It all started with a horse.
More specifically, horse armor — perhaps the first shot fired in the ongoing battle of Consumer and Developer, the great DLC war of this generation. The Elder Scrolls IV: Oblivion’s “Horse Armor Pack”, released on the fateful day of April 3, 2006, was one of the earliest DLC packs of this generation. For a hefty 200 Microsoft Points, you could outfit your steed in a suit of armor, coming in two stylish flavors: Elven and Steel. Little did we know, gaming would never be the same.
Despite the appeal of that new horse-armor smell, the response from gamers was less than enthusiastic. Fans, consumers, and media outlets alike criticized the DLC for offering no apparent value, despite the cost. The horse armor didn’t do much for your horse or your character, other than slightly increasing the health of the horse; it was, more or less, a vanity item. Gamers expecting an elaborate quest or a lengthy crafting process to create the armor were left sorely disappointed, you simply plunked down the Microsoft Points, talked to an NPC, and received your item. DLC as we know it was just getting its legs, but this was a shaky start.
To say Dark Souls is a cruel game is to do its design a disservice. The atmosphere is agonizingly tense, and there’s this bizarre synthesis of dread and exhilaration knowing that each step in the world moves you through and ever-deepening gloom. It’s an RPG that contains elements of survival horror demanding that you make use very limited resources in a world where you’re over-matched. It’s a game in which death is not so much a punishment as it is a learning tool, a digital koan to meditate on to better prepare yourself for trials ahead. A deft player can fight his/her way through almost any real challenge because the combat, however difficult, is rarely (if at all) unfair. It’s an exceptional masterpiece.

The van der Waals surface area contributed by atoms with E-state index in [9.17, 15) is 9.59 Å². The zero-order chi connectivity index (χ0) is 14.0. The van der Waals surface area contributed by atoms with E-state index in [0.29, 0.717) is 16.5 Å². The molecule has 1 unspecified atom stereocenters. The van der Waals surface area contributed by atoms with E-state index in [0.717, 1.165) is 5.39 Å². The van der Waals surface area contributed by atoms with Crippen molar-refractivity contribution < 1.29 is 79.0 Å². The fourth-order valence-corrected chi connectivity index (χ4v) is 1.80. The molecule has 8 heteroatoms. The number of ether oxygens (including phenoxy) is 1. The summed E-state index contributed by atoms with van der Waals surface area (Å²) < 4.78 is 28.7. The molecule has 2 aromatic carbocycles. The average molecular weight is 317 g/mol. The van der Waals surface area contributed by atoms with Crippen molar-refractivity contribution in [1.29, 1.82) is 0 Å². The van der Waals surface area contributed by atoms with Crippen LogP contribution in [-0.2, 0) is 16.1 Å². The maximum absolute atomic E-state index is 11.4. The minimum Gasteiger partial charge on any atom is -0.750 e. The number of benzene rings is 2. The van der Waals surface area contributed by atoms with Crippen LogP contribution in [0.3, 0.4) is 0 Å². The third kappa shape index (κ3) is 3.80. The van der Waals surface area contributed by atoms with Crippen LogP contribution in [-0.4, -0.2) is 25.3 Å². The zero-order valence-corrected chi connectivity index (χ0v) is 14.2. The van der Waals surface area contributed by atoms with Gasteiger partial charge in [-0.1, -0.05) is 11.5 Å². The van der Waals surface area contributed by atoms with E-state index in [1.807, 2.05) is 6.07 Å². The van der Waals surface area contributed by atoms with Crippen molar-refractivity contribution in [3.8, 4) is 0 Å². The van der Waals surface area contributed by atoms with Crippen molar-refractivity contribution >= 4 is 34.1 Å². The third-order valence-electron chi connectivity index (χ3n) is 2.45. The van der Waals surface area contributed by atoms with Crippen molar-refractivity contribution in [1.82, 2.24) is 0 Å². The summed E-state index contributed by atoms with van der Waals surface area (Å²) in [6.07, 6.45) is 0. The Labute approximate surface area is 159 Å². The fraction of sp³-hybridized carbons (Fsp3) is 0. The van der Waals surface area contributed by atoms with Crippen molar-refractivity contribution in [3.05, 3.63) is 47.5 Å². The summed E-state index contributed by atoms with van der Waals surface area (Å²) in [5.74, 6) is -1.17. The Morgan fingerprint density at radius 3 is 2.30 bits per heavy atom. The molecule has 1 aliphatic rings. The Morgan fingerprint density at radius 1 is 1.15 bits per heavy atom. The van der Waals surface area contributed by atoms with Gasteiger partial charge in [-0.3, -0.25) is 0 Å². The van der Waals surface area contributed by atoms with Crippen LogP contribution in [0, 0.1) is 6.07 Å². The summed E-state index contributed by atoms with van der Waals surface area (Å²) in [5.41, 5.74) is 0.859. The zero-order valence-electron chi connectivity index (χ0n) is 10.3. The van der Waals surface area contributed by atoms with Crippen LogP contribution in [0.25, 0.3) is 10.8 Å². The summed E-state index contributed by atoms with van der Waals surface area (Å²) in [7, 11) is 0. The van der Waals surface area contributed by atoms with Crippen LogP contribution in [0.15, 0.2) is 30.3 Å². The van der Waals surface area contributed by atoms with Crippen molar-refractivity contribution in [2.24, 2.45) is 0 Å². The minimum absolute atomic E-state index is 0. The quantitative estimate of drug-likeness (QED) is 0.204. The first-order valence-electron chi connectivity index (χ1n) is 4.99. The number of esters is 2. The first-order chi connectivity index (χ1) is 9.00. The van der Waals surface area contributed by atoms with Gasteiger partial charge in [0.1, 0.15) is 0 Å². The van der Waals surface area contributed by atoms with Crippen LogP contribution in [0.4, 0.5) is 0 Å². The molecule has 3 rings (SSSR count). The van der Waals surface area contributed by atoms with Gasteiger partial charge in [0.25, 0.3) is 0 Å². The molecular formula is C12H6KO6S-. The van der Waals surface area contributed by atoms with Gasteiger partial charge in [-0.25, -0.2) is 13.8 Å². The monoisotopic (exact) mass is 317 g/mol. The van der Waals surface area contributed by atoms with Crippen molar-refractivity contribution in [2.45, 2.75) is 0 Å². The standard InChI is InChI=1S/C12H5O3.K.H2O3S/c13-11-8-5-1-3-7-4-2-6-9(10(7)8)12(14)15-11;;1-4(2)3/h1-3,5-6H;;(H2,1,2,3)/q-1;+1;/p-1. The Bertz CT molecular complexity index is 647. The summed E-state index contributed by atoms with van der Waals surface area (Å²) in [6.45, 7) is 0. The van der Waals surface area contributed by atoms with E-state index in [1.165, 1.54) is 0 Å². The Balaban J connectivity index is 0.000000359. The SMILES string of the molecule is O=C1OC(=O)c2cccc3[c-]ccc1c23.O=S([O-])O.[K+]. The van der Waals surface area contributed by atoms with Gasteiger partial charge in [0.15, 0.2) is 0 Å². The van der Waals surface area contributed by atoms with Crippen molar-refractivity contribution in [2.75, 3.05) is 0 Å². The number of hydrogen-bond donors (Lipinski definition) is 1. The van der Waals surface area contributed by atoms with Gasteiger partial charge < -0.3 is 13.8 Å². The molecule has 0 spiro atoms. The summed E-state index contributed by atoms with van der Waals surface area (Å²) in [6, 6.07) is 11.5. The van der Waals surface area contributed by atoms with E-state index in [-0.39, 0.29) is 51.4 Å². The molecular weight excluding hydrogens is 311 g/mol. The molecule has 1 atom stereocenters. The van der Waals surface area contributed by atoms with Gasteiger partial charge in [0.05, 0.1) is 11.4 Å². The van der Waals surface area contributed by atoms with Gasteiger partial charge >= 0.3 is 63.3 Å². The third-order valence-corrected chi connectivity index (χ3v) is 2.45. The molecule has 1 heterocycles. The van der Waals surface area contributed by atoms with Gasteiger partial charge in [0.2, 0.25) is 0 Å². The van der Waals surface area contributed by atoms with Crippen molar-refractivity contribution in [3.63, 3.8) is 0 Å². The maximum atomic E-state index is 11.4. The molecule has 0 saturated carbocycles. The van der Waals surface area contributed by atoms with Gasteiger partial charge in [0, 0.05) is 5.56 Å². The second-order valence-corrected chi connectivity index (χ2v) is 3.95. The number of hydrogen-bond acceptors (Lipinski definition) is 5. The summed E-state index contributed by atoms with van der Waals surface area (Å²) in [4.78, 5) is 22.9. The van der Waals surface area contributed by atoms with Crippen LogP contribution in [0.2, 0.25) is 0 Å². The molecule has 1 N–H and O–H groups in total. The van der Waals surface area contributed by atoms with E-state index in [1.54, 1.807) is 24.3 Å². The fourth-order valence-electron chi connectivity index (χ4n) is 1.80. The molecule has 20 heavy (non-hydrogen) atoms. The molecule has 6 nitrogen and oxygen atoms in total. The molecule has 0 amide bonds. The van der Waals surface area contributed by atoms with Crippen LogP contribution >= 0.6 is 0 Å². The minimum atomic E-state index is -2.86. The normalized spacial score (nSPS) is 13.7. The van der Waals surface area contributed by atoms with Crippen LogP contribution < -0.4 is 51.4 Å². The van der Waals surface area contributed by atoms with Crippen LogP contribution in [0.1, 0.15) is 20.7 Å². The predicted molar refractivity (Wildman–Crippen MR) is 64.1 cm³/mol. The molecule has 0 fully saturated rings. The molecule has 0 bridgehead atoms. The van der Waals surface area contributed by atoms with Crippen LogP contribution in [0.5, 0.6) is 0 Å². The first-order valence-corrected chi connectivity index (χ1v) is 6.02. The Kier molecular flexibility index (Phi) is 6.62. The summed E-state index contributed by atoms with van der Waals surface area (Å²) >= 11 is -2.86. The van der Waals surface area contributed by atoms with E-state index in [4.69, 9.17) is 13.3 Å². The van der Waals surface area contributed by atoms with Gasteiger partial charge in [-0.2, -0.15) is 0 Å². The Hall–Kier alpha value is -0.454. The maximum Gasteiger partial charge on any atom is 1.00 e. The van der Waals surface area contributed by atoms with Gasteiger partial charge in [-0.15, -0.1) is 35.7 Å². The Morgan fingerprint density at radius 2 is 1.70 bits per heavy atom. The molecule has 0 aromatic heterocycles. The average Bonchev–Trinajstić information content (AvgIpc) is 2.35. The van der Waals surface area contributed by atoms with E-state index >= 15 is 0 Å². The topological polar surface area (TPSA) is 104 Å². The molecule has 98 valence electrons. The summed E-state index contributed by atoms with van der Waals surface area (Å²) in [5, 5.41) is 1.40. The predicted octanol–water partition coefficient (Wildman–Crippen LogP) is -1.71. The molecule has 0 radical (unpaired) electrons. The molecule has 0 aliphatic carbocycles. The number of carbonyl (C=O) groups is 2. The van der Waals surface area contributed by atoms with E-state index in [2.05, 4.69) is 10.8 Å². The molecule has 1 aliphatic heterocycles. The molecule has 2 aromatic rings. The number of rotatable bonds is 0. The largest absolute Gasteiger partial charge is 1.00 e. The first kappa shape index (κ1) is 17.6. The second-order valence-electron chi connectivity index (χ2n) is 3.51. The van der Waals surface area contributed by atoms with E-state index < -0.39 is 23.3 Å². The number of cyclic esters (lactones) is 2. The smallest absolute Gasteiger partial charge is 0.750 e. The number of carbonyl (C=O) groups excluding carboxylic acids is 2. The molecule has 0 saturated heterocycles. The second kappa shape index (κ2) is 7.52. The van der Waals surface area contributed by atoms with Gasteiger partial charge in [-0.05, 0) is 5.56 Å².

It also scares me—I mean genuinely scares me so much that at one point I had to re-think the time I spent with it. There’s something at the heart of that game that I find more than unsettling. Dark Souls operates outside the bounds of our average concept of video game horror that reaches a level on par with some of the deepest existential terrors glimpsed through Cormac McCarthy’s elegiac nihilism and H. P. Lovecraft’s mythic cycles. Deep in the recesses of that digital world, something stirs…and waits.
Metro 2033 was an unpolished gem; a journey through claustrophobic tunnels punctuated by bleak forays into Moscow’s post-apocalyptic surface. For all its bugs and questionable optimisation, it stood out with its punishing difficulty and novel mechanics, and it existed as an interesting companion to Dmitry Glukhovsky’s book of the same name.
With Metro: Last Light, 4A Games has addressed many of the concerns and criticisms over the first game, crafting a polished title that stands alone, having nothing whatsoever to do with Glukhovsky’s sequel, Metro 2034. It’s a confident piece of digital fiction, creating a believable world out of the Russian capital’s underground, and it is undoubtedly an impressive first-person shooter.
Amid the improvements and increased ambition, Last Light is a very different experience from its predecessor, however. It has more mass market appeal, and unrelenting horror and tension is now a little less less common — though certainly still present — than explosive fire fights and over-the-top action. It’s a less subtle and nuanced journey, becoming more bombastic and epic.
It’s different, and to some this will be disappointing. I am not one of those people.